I was at a forum discussing “Going green in Asia: How companies are responding to climate change”. Patrick Stahle, the Chairman and CEO Asia Pacific of Aegis Media spoke about “Green” and branding and the issues that companies need to think about when they claim to be “green”. One of the measures his company took to educate themselves about their impact to the environment was to measure the carbon footprint at each of their offices, and then encouraged a 20% reduction to the carbon footprint at each office.
A senior manager from a logistics company asked if Aegis gave cash incentives to their staff to achieve the goal. A lot of people actually nodded as though this was a good idea. I then spoke separately to senior employees of some other companies and many of them had the view that incentivizing employees with cash to set behaviour was a good idea.
Early in my career I used to believe that setting short term cash based incentives to achieve long term behavioural change was a good idea, until I saw that these incentives did not inculcate long term behavioural change. In-fact it did more harm than good because when the incentive was stopped after the goals were achieved, people got demoralized and drifted back to previous behaviour. This does not mean that you do not reward staff with monetary awards. But if you want to change behaviour in an organization, then short term cash rewards do not help.
The only thing that instils organizational behaviour change is education and perseverance with the team to affect change. The individuals in the organization need to understand how the change in behaviour helps them and they must want to change! If you think your employees should be paid more then just increase their salary with out gimmicks. But if you want to truly affect change then you need to put in the time and perseverance to educate the team on the reasons and also show them the results.
Now the topic of setting behaviour is even more important in current circumstances. We have bankers who are incentivized by governments through bailouts (stimulus package, or whatever else you want to call it) to run their companies better than they did in the past? So we suddenly expect these same people involved in the mess, with a few more billion dollars pumped into the system to do a better job?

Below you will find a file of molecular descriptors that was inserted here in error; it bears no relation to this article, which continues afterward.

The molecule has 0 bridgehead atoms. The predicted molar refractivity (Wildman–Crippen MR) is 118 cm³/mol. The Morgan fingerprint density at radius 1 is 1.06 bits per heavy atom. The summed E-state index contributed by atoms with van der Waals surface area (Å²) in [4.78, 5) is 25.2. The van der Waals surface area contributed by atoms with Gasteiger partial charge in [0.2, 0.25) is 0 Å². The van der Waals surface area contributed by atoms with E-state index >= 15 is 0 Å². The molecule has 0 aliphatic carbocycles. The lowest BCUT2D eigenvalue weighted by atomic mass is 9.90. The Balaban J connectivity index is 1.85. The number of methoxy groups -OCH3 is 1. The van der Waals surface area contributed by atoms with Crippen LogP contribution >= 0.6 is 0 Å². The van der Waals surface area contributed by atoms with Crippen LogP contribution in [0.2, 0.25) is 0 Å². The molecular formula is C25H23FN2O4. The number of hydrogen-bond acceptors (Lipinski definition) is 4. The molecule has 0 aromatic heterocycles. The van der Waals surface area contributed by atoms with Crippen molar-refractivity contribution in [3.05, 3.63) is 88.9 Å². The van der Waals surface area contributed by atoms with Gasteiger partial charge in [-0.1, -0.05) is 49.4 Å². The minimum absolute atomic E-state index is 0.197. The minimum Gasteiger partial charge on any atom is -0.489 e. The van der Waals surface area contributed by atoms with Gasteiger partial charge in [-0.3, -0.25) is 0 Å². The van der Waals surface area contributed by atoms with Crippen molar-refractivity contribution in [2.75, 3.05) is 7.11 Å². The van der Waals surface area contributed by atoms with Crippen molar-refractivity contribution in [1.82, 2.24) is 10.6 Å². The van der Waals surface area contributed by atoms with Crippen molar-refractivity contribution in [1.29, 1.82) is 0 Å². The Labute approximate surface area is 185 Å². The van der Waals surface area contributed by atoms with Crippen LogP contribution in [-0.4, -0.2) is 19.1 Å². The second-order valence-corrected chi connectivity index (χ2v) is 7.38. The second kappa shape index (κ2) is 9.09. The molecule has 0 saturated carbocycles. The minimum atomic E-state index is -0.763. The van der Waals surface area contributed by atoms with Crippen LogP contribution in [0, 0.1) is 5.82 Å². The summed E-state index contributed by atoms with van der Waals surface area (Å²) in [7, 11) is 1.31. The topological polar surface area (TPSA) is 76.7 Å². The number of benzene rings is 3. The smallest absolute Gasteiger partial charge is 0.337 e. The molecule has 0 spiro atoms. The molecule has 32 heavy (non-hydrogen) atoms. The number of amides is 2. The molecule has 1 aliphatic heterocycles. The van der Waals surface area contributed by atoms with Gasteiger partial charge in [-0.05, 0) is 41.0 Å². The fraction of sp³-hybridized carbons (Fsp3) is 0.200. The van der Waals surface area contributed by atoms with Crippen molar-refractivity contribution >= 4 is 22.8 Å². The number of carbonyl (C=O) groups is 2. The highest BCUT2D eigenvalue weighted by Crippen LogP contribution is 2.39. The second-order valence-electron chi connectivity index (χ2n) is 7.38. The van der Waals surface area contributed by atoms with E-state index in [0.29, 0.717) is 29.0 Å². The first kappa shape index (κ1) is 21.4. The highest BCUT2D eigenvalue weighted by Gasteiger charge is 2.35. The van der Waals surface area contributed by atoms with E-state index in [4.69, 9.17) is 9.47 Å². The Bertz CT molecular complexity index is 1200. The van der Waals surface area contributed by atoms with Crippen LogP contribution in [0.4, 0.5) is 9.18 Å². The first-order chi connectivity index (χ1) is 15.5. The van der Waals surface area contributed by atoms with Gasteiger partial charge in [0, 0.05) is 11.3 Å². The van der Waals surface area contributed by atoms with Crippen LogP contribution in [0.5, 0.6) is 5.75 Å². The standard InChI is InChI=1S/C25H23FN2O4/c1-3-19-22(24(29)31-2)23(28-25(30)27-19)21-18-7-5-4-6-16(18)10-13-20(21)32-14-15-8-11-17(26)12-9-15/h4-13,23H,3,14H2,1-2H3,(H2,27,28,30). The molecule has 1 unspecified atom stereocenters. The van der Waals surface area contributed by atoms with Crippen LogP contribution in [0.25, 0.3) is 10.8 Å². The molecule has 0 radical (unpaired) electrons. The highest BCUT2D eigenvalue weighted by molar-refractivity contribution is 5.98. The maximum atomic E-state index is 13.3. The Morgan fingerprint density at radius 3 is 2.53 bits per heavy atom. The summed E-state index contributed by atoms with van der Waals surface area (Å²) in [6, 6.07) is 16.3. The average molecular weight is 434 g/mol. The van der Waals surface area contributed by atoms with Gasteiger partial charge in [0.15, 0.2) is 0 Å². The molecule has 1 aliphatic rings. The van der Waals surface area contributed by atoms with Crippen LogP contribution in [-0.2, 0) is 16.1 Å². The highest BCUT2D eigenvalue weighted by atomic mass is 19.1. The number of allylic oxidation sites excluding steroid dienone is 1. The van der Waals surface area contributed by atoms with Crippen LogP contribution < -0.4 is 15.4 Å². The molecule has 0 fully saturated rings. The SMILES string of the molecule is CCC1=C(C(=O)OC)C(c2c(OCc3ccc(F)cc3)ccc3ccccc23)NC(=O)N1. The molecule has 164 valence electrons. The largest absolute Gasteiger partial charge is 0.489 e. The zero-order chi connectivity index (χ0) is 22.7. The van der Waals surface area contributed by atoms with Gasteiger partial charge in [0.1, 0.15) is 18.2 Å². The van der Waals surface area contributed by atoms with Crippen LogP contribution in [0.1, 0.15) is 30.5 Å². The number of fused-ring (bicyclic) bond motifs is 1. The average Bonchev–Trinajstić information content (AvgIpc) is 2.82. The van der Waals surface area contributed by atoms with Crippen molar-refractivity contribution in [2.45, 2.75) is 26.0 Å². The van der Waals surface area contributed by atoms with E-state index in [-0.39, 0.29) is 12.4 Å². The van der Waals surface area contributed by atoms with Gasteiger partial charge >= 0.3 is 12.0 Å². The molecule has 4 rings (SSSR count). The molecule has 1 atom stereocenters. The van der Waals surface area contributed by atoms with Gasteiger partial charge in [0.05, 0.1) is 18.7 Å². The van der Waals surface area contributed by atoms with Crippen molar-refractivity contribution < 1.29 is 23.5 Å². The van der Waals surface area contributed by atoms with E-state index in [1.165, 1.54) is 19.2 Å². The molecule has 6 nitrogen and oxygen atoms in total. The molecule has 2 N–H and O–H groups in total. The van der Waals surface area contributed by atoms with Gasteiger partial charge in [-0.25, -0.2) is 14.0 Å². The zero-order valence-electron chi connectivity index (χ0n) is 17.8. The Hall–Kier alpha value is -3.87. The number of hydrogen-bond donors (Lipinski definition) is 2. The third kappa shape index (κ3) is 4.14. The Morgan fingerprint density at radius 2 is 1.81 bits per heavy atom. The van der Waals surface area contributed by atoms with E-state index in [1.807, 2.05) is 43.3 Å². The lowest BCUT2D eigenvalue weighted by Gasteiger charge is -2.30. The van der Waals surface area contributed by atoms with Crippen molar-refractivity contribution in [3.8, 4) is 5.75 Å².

We expect the same employees at auto giants to get a few billion dollars to suddenly do a better job of running an auto company?
I have strayed over a range of issues to drive the point that often even experienced managers believe that rewards result in lasting changes to ones behaviour. The reality though, is that long termbehavioural changes result only if individuals in organizations can be educated about the need for change and can be convinced that it results in a tangible good. The other way of course is to hand out harsh punishments or large fines continually to make fear set behavioural change – Just kidding!!
Last week I was talking to a politician from a neighbouring country about corruption. He is from a South East Asian country that is known to have rampant corruption. He knew I lived in Singapore and he turns around and tells me "each country has a way of making people pay – in some it is through bribes and in some it is through high wages of the civil servant, but the end result is that we all pay for what we get". there is truth in this but I would rather have the civil servants paid well instead of having than them paid low and normal citizens having to individually compensate them for services.